Next up is background actor (aka EXTRA) Usen Ison, whose only lines are mimed and who is rocking some serious heels. He’s another one with a decent voice but no sense of how to use it, and so he flips like 18 octaves in a single run and provides a cringe-worthy moment or seven. Or has Harry describes it, “You are trouble, man, be if you walk out on that stage, the person behind you is going to say ‘Oh crap.'” Oh crap indeed.
There is apparently a group called Jagged Row that does green hair and face paint, and the frontwoman is 21-year-old Jackie Butler. The entire band lives with her parents, and they’ve been doing gigs for more than six years. She’s rocking her “battle gear” with lots of leather and combat boots, and then she sings “It’ll Rain” by Bruno Mars. It’s an odd choice for alt rock, and even though she also has some pipes on her, it just doesn’t work for me. It’s forced, and she mixes screaming with a deliberate pronunciation of the lyrics. So naturally, J-Lo compliments her for “singing in her voice.” She grew on Harry halfway through, and Keith thinks she distanced herself from her band and became an individual.
Cody Ostrenga is a three-time world champion horse-riding gun-shooting guy, which means he rides a horse at 45 mph and shoots balloons with a pistol. He’s also a belly dancer, and he combines his abilities by pulling up his shirt and wiggling while keeping the judges in his pretend crossfire. Pew, pew, pew! He has a very unusual collection of talents, but singing is not one of them. The judges agree he is highly entertaining, though.
Gina Naomi Baez has crazy eyes and is dressed identically to her dog Tinkerbell (and not the other way around), and by that, I mean a blue dress covered in giant yellow stars. Her profession is “singing princess,” but her audition mostly lacks anything resembling that classification. And by that, I mean she just screams a lot. She follows up the chorus of “no’s” by begging for another chance, then getting lost on the way out. This is followed by a montage of the devastation I discussed in the last recap, which inexplicably includes the rejection of the blind guy. Again.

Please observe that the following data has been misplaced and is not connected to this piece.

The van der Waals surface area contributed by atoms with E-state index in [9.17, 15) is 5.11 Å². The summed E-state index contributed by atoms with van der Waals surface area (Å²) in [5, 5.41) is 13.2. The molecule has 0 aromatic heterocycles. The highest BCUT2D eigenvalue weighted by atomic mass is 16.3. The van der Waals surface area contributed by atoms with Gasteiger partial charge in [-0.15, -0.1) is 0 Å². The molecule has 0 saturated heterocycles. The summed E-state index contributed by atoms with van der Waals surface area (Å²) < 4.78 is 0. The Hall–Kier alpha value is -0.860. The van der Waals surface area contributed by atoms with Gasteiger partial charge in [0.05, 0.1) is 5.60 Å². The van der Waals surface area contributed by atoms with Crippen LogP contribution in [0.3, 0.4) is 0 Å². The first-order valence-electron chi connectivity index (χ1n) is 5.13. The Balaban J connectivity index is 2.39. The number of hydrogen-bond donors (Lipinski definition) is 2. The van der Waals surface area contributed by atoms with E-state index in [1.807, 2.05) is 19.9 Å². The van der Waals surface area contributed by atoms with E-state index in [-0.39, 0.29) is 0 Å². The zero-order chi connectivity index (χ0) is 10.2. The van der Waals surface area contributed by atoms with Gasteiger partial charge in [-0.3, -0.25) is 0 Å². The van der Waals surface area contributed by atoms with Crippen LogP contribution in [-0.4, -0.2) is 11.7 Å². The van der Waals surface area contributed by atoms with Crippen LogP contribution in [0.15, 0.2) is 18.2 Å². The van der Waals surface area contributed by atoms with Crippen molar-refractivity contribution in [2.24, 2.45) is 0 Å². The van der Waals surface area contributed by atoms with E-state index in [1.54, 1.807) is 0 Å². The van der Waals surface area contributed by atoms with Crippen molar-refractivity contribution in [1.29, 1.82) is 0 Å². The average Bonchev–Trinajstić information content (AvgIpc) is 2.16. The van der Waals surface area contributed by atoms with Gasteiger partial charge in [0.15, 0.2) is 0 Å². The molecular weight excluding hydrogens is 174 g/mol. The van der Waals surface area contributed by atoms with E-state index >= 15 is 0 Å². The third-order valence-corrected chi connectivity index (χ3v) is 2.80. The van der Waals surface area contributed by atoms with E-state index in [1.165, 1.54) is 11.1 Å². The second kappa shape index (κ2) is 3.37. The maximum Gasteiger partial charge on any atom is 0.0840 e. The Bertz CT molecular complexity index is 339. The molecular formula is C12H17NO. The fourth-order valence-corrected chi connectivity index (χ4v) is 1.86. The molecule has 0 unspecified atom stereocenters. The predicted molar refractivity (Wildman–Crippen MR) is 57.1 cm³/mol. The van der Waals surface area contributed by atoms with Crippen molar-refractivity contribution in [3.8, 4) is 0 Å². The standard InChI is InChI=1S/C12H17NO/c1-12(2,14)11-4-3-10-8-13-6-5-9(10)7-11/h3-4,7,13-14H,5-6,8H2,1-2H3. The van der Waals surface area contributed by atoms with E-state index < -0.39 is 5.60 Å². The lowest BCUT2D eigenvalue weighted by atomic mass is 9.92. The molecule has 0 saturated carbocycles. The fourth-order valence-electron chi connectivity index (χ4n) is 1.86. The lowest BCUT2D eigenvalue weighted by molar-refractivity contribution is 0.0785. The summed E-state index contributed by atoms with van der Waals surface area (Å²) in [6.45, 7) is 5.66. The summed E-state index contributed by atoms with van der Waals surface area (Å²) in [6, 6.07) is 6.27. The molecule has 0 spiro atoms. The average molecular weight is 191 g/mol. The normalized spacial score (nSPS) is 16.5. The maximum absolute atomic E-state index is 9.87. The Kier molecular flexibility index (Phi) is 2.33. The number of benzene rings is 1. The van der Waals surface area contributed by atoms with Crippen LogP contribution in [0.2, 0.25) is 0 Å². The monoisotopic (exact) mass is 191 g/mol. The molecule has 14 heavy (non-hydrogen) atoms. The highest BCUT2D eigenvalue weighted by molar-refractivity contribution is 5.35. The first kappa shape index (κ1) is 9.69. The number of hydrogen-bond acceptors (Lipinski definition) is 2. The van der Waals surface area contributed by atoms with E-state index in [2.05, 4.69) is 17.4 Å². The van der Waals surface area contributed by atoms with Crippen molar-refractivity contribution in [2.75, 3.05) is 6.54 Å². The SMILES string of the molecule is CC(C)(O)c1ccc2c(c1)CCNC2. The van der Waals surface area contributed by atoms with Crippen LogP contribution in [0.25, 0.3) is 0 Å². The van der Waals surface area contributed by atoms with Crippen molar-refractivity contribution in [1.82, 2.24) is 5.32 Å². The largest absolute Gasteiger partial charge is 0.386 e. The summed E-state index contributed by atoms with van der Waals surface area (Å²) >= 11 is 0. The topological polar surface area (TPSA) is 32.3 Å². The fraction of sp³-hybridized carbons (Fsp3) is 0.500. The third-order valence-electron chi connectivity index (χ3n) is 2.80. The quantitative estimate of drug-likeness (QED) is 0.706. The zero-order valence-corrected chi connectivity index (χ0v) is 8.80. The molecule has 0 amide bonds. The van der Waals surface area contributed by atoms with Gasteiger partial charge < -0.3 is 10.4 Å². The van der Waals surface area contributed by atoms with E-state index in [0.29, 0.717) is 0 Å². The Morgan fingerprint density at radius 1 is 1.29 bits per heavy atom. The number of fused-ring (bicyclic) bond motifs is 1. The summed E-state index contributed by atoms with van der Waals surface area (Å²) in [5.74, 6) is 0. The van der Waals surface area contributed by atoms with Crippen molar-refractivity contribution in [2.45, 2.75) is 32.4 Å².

A montage of Kelly Clarkson fans culminates with Justin Sullivan, who is auditioning in the hopes that he might someday meet the inaugural champion. He claims to be obsessed and even has T-shirts with “Mr. Kelly Clarkson” on them, and so Harry and Keith drag over a giant poster for him to serenade. He actually has a decent voice despite several off-key notes, but he’s sufficiently scared everyone enough to let him pass with a couple of letting-him-down-easy compliments. While searching for a bookend to Kelly Clarkson’s crown, they bookend Justin with more Miss Codependent.
And just like that, in the blink of an eye, the final and fastest audition round is done, and after some parting emotion from the the judges and contestants (and a group singing promo for FOX’s Grease Live), it’s onward and upward to the 190 singers who advanced to Hollywood. And at least two-thirds of them probably deserved to go.
The expectations and nerves are high, so who will step up and who will crumble under the pressure? Do you think we’ve seen those who will end up in the Top 24, or do we need some unseen talent to burrow its way in to have a shot at a successful season?
Who are your favorites, and who from this episode do you think has the best shot to make a run? And most importantly, what round will Kanye West fail to make the cut?
American Idol airs Wednesdays and Thursdays at 8pm on FOX.
(Image courtesy of FOX)